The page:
Moving on to Roth herself, she's one of those writers whose life had an eerie parallel with her fiction. Her 1962 novel Too Many Doctors is about a woman who falls off a ship and loses her memory. In 1964 Roth disappeared from her husband's yacht one stormy night off the coast of Morocco and was never seen again. Officially, her death was an accident. If we get ambitious maybe we'll read Too Many Doctors. While we can't recommend The Shocking Secret, we wouldn't be surprised if several of her other books are better. Her reputation would seem to suggest it. |
The headlines that mattered yesteryear.
1947—Edwin Land Unveils His New Camera
In New York City, scientist and inventor Edwin Land demonstrates the first instant camera, the Polaroid Land Camera, at a meeting of the Optical Society of America. The camera, which contains a special film that self-develops prints in a minute, goes on sale the next year to the public and is an immediate sensation.
1965—Malcolm X Is Assassinated
American minister and human rights activist Malcolm X is assassinated at the Audubon Ballroom in New York City by members of the Nation of Islam, who shotgun him in the chest and then shoot him sixteen additional times with handguns. Though three men are eventually convicted of the killing, two have always maintained their innocence, and all have since been paroled.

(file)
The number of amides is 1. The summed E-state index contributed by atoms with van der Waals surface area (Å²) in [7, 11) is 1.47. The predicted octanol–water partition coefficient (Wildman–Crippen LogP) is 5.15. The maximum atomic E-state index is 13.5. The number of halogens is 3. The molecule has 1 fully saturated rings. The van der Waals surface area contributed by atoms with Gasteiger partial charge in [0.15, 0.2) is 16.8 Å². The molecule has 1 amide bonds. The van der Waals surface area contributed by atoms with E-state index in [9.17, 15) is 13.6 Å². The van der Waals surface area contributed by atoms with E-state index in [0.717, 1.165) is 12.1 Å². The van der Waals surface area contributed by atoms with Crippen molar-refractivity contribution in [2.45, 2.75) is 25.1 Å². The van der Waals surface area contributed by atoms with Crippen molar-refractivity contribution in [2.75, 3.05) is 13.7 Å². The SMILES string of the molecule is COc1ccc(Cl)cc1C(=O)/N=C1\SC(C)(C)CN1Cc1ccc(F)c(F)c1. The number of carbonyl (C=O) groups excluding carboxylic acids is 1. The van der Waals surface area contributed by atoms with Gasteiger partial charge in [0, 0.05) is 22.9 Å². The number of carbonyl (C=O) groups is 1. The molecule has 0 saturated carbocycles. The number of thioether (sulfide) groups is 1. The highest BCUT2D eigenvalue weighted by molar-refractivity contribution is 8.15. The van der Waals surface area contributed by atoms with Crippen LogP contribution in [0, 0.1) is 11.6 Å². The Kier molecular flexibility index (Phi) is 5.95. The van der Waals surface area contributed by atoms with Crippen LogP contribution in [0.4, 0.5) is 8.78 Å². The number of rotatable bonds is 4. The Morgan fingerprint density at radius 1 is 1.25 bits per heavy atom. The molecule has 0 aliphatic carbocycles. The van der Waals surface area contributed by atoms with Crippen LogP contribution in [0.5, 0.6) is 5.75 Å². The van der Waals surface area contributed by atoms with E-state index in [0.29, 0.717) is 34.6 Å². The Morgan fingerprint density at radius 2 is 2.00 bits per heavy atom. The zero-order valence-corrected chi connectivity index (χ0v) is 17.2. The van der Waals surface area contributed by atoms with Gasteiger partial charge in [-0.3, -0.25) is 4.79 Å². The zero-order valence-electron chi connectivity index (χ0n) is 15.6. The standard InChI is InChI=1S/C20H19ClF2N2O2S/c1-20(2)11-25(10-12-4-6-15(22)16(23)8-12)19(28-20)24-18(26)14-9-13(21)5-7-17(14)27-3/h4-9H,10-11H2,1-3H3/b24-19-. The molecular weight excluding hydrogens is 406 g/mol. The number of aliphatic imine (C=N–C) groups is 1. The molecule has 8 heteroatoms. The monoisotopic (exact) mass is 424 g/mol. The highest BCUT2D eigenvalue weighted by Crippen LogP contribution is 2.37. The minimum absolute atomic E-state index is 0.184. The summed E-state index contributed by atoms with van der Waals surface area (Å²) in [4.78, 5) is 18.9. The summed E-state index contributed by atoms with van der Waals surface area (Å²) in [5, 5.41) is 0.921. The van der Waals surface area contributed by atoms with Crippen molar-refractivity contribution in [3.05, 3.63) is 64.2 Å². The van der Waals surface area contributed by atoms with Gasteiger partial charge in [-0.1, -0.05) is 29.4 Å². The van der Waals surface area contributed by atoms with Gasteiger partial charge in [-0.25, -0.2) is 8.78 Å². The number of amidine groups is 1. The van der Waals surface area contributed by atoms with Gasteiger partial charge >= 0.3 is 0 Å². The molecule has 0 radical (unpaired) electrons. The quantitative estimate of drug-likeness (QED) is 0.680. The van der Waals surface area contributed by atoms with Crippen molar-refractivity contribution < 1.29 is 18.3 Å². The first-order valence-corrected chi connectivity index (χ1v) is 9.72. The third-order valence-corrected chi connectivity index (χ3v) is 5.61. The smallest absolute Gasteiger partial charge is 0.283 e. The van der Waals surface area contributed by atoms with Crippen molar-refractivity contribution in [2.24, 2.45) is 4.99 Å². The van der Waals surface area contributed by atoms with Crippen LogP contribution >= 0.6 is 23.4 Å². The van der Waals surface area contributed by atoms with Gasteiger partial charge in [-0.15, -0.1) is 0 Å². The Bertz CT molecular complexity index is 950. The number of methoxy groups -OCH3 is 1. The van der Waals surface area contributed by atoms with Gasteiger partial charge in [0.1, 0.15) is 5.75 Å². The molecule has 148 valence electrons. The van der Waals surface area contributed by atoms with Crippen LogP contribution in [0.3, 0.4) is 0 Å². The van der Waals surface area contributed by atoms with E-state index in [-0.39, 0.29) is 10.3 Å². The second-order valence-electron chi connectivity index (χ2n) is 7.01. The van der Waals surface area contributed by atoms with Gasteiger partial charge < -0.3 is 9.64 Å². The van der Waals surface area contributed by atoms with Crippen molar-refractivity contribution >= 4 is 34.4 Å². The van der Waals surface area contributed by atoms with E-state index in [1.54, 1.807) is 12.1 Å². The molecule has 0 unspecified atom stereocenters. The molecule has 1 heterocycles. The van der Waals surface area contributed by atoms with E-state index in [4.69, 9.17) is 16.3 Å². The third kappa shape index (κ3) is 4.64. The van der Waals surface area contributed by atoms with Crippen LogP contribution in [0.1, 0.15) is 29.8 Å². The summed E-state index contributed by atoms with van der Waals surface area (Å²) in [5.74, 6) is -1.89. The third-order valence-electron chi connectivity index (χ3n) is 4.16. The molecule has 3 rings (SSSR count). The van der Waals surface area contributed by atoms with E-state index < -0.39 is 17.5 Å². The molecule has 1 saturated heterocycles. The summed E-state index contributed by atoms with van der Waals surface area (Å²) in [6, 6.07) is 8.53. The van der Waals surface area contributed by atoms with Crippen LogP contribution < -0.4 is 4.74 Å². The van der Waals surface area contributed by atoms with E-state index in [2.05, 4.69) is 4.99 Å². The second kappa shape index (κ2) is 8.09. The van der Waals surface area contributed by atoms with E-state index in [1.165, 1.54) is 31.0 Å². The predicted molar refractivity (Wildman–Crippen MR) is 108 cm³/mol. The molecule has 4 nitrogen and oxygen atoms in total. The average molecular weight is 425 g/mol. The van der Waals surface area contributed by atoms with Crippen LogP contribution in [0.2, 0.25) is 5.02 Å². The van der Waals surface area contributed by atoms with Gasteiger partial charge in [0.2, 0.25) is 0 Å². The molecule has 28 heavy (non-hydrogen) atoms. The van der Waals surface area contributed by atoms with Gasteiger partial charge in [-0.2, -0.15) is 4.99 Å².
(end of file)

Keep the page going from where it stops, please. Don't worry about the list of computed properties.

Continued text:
1935—Caroline Mikkelsen Reaches Antarctica
Norwegian explorer Caroline Mikkelsen, accompanying her husband Captain Klarius Mikkelsen on a maritime expedition, makes landfall at Vestfold Hills and becomes the first woman to set foot in Antarctica. Today, a mountain overlooking the southern extremity of Prydz Bay is named for her.
1972—Walter Winchell Dies
American newspaper and radio commentator Walter Winchell, who invented the gossip column while working at the New York Evening Graphic, dies of cancer. In his heyday from 1930 to the 1950s, his newspaper column was syndicated in over 2,000 newspapers worldwide, he was read by 50 million people a day, and his Sunday night radio broadcast was heard by another 20 million people.
1976—Gerald Ford Rescinds Executive Order 9066
U.S. President Gerald R. Ford signs Proclamation 4417, which belatedly rescinds Executive Order 9066. That Order, signed in 1942 by President Franklin D. Roosevelt, established "War Relocation Camps" for Japanese-American citizens living in the U.S. Eventually, 120,000 are locked up without evidence, due process, or the possibility of appeal, for the duration of World War II.